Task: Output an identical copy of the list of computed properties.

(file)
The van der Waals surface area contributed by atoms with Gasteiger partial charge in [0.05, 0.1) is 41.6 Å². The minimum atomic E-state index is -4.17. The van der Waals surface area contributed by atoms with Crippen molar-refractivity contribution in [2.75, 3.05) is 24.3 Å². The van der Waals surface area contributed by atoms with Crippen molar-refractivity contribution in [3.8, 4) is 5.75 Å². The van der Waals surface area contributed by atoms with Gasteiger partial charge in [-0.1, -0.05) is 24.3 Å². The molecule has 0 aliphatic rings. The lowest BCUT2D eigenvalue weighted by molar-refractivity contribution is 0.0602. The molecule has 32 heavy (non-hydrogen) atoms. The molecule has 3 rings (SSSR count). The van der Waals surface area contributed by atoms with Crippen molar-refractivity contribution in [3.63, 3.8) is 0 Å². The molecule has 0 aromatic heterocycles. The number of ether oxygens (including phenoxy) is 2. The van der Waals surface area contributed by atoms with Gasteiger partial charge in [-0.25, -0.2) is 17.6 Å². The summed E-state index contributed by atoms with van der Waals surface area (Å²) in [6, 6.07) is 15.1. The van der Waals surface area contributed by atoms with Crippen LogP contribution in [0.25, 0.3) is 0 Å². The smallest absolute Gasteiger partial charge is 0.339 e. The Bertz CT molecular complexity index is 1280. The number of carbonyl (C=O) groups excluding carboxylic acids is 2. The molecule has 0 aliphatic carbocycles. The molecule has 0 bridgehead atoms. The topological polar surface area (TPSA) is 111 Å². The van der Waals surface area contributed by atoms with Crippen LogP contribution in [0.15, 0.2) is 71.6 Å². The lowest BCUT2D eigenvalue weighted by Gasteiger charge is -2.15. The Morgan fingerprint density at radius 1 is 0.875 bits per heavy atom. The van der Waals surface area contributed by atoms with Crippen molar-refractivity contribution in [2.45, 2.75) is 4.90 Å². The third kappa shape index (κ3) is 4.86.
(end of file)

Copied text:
The van der Waals surface area contributed by atoms with Gasteiger partial charge in [0.05, 0.1) is 41.6 Å². The minimum atomic E-state index is -4.17. The van der Waals surface area contributed by atoms with Crippen molar-refractivity contribution in [2.75, 3.05) is 24.3 Å². The van der Waals surface area contributed by atoms with Crippen molar-refractivity contribution in [3.8, 4) is 5.75 Å². The van der Waals surface area contributed by atoms with Gasteiger partial charge in [-0.1, -0.05) is 24.3 Å². The molecule has 0 aliphatic rings. The lowest BCUT2D eigenvalue weighted by molar-refractivity contribution is 0.0602. The molecule has 32 heavy (non-hydrogen) atoms. The molecule has 3 rings (SSSR count). The van der Waals surface area contributed by atoms with Crippen molar-refractivity contribution in [3.63, 3.8) is 0 Å². The molecule has 0 aromatic heterocycles. The number of ether oxygens (including phenoxy) is 2. The van der Waals surface area contributed by atoms with Gasteiger partial charge in [-0.25, -0.2) is 17.6 Å². The summed E-state index contributed by atoms with van der Waals surface area (Å²) in [6, 6.07) is 15.1. The van der Waals surface area contributed by atoms with Crippen LogP contribution in [0.25, 0.3) is 0 Å². The smallest absolute Gasteiger partial charge is 0.339 e. The Bertz CT molecular complexity index is 1280. The number of carbonyl (C=O) groups excluding carboxylic acids is 2. The molecule has 0 aliphatic carbocycles. The molecule has 0 bridgehead atoms. The topological polar surface area (TPSA) is 111 Å². The van der Waals surface area contributed by atoms with Crippen LogP contribution in [0.15, 0.2) is 71.6 Å². The lowest BCUT2D eigenvalue weighted by Gasteiger charge is -2.15. The Morgan fingerprint density at radius 1 is 0.875 bits per heavy atom. The van der Waals surface area contributed by atoms with Crippen molar-refractivity contribution in [2.45, 2.75) is 4.90 Å². The third kappa shape index (κ3) is 4.86.